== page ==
Nobody wants to spend their whole vacation surrounded by tourists. With the rise of Instagram tourism, it seems like it’s getting harder and harder to get away from the crowds – even in places that used to be hidden gems. Should it really be so hard to travel like a local?
Getting off the beaten path benefits everyone; you’ll have a better time and your hard earned tourist dollar goes to people that deserve it and might not get it otherwise.
In this post I’m going to share five simple things you can do, no matter whether you’re in crowded Barcelona or up-and-comer Puglia, to travel like a local.
How to Travel Like A Local
1. Become a regular, somewhere.
How good is it when your barista remembers your coffee order? Or when they smile at you just a little bit brighter than everyone else? Becoming a temporary regular is my go-to way to travel like a local.
In Vernazza, we found a place with great coffee and cornettos and went there every day. On the first day the owner was friendly. On the second day she was pleased to see us. And by the third day we were pretty much family – she went out of her way to look after us while they were really busy.
Going back to the same place gives you the chance to make connections, even if you don’t talk. It’s also a great way to people watch and find the daily rhythm and habits of locals. We just loved watching the Italian mama have her coffee on the windowsill each morning, not-so-subtly watching what was going on below.
Breakfast is the easiest meal to find a regular spot – you don’t really get sick of it, and you still have ample time to try new things for lunch and dinner. Plus, when you find a breakky spot with great coffee, you don’t want to let it go!
2. Do what you do at home.
When we travel, most of us feel like we need to become a totally different person. Instead, I find it more enjoyable to become a better version of the person you are at home. Unless you really love museums, don’t spend all day trekking around trying to see every single one!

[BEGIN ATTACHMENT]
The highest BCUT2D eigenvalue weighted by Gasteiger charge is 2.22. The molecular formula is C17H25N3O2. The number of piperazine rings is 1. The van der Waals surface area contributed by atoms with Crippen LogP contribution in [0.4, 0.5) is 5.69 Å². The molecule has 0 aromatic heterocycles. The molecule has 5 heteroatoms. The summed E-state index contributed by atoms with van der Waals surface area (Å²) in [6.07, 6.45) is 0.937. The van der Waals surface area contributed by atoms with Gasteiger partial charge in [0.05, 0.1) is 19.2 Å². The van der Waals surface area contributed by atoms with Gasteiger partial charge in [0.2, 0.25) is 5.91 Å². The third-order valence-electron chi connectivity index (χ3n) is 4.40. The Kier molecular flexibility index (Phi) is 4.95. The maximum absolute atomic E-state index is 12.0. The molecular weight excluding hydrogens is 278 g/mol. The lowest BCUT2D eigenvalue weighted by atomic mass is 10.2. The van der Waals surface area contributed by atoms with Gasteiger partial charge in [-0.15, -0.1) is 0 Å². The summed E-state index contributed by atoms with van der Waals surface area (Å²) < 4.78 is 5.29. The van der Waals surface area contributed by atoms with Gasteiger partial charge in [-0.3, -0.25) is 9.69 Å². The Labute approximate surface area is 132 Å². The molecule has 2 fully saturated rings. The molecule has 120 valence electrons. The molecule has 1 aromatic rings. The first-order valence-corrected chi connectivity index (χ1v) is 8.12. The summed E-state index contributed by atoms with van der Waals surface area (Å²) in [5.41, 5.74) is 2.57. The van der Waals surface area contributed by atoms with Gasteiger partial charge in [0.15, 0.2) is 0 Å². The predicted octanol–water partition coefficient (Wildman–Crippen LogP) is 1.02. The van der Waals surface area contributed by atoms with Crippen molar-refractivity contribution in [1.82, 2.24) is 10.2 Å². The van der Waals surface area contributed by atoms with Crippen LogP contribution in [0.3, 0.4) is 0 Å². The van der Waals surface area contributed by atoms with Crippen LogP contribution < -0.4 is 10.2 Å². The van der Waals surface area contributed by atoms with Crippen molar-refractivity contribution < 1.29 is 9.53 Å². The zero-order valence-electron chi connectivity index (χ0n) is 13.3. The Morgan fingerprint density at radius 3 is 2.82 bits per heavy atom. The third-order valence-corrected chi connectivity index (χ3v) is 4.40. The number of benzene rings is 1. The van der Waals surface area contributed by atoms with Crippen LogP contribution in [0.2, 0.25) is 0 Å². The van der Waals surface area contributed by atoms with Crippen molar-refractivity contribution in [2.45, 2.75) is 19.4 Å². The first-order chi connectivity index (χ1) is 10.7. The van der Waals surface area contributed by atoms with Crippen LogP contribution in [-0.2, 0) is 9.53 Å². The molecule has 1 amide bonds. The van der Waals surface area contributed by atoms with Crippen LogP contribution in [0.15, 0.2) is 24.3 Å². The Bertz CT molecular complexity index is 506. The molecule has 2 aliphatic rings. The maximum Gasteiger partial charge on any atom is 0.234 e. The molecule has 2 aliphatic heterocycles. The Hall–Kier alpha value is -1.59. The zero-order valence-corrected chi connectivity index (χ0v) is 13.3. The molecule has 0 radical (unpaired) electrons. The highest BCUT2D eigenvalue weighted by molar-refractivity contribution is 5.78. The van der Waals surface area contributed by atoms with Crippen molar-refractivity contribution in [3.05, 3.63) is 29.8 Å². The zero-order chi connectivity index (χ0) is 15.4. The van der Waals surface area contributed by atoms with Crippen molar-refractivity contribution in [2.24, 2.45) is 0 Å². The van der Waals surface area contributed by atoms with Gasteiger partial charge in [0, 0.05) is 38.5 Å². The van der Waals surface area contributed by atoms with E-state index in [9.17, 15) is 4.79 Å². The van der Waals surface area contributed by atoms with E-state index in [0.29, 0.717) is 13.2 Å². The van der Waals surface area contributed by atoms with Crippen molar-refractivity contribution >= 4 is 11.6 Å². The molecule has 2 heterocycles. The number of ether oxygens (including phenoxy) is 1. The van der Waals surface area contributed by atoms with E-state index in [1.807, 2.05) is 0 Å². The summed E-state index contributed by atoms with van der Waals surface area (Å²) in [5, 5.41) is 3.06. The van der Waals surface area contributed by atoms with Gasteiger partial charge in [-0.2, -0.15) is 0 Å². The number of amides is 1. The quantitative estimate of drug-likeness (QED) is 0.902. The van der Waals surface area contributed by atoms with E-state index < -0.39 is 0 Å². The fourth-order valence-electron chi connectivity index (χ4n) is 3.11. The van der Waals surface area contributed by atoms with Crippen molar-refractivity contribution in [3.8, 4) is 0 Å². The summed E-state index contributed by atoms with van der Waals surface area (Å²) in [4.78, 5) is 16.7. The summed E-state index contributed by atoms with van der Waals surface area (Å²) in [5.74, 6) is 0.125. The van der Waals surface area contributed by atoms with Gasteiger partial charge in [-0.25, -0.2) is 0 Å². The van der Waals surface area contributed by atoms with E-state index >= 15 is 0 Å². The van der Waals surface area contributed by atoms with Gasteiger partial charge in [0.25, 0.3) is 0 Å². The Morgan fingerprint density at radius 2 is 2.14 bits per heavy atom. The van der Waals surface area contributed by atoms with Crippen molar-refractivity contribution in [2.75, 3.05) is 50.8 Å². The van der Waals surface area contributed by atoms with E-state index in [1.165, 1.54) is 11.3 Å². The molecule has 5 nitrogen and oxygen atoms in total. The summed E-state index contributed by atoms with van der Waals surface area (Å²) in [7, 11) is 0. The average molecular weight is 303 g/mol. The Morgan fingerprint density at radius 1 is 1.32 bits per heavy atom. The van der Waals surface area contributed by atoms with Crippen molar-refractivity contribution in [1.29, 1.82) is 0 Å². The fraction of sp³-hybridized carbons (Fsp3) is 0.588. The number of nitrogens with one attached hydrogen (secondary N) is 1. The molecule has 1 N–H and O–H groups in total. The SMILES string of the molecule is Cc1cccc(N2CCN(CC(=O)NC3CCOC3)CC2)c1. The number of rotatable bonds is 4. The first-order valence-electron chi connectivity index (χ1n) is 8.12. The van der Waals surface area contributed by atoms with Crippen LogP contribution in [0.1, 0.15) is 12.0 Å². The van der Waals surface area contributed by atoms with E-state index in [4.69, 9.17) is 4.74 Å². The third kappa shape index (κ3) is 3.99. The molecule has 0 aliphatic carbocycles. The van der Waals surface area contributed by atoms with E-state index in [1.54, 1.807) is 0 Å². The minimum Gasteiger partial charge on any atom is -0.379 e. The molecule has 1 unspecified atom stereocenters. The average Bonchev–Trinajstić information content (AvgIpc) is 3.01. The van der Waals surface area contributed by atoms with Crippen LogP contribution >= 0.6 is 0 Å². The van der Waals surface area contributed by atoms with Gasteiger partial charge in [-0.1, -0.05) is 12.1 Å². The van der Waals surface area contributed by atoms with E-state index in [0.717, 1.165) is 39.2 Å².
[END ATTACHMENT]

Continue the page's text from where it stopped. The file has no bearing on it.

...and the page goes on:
If you love walking or hiking, find somewhere to do that close by. If you love nothing more than picking up the paper and reading it over a coffee, imagine how relaxing it’d be to do that in Italy. You might not be able to read it, but hey!
Personally, I’m a foodie, so going to the farmers markets or taking a cooking class are some of my favourite things to do when I travel. Brad loves live sport and video games – so when we were in Bologna we got tickets to watch Bologna FC, and one of our favourite things to do in Tokyo is to go to a gaming arcade.
I’m not saying do exactly what you do at home – break free from bad habits and broaden your horizons – but if there’s some little thing you really love doing, do it while you’re away. It’s a great way to connect with locals who like the same thing.
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3. Walk, and get lost.
You’re heard this before, huh? Have you actually done it? This is popular advice, because it’s actually good advice.
Think about it like this: how often do you zip around in taxis at home?
If you’re always going directly from A to B, there’s no room at all to find the little treasures in between. You’ll often find some incredible things when you get lost.
Hate eating around heaps of tourists? Wander down that street that nobody else has. Worst case you’ve wasted 2 minutes. But maybe you’ll find a cute little restaurant that barely sees tourists, and enjoy the best meal of your trip.
4. Ask a local where they go.
My favourite way to find hidden gems, other than stumbling onto them, is by asking someone “where would you take your partner/friends/family if you were going out for dinner on the weekend?” or “what do you like to do on Saturdays?”
Ask your receptionist. Your AirBnb host. The friendly lady who works at the wine bar.
Most people are happy to share their lives with you, and by asking about somewhere they’d actually go (rather than somewhere they think you should go) you’ll likely get recommended an amazing place.
We found some amazing places in Italy just by asking. One woman at a wine bar in Montepulciano recommended us three restaurants we absolutely loved (including the Pici cacio e pepe that I’m still dreaming of) and Ylenia from Cook in Puglia recommended a beach near Gallipoli that we still can’t believe isn’t in French Polynesia.
5. Go slow.
It’s really hard to travel like a local when you’re zipping around trying to cram everything in.
As soon as you slow down you’ve got a much greater chance of getting lost, finding a hidden gem and settling in to life around you.